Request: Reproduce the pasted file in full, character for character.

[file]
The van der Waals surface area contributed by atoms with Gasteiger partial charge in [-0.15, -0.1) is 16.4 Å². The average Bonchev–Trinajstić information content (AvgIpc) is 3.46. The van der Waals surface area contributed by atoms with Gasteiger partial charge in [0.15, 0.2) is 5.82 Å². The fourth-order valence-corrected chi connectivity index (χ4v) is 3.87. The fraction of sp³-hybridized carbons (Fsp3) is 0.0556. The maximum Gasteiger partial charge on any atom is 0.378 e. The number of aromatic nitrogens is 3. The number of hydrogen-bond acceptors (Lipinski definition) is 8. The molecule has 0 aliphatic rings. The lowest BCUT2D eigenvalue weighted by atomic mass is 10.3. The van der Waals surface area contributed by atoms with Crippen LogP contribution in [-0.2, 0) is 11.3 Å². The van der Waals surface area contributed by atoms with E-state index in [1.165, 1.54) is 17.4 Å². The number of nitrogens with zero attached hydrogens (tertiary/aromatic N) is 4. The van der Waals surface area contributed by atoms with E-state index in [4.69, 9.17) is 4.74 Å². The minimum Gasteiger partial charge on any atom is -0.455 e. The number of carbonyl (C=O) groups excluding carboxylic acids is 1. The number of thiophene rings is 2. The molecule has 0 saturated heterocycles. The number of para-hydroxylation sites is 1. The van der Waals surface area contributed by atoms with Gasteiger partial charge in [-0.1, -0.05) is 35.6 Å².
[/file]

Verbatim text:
The van der Waals surface area contributed by atoms with Gasteiger partial charge in [-0.15, -0.1) is 16.4 Å². The average Bonchev–Trinajstić information content (AvgIpc) is 3.46. The van der Waals surface area contributed by atoms with Gasteiger partial charge in [0.15, 0.2) is 5.82 Å². The fourth-order valence-corrected chi connectivity index (χ4v) is 3.87. The fraction of sp³-hybridized carbons (Fsp3) is 0.0556. The maximum Gasteiger partial charge on any atom is 0.378 e. The number of aromatic nitrogens is 3. The number of hydrogen-bond acceptors (Lipinski definition) is 8. The molecule has 0 aliphatic rings. The lowest BCUT2D eigenvalue weighted by atomic mass is 10.3. The van der Waals surface area contributed by atoms with Crippen LogP contribution in [-0.2, 0) is 11.3 Å². The van der Waals surface area contributed by atoms with E-state index in [1.165, 1.54) is 17.4 Å². The number of nitrogens with zero attached hydrogens (tertiary/aromatic N) is 4. The van der Waals surface area contributed by atoms with E-state index in [4.69, 9.17) is 4.74 Å². The minimum Gasteiger partial charge on any atom is -0.455 e. The number of carbonyl (C=O) groups excluding carboxylic acids is 1. The number of thiophene rings is 2. The molecule has 0 saturated heterocycles. The number of para-hydroxylation sites is 1. The van der Waals surface area contributed by atoms with Gasteiger partial charge in [-0.1, -0.05) is 35.6 Å².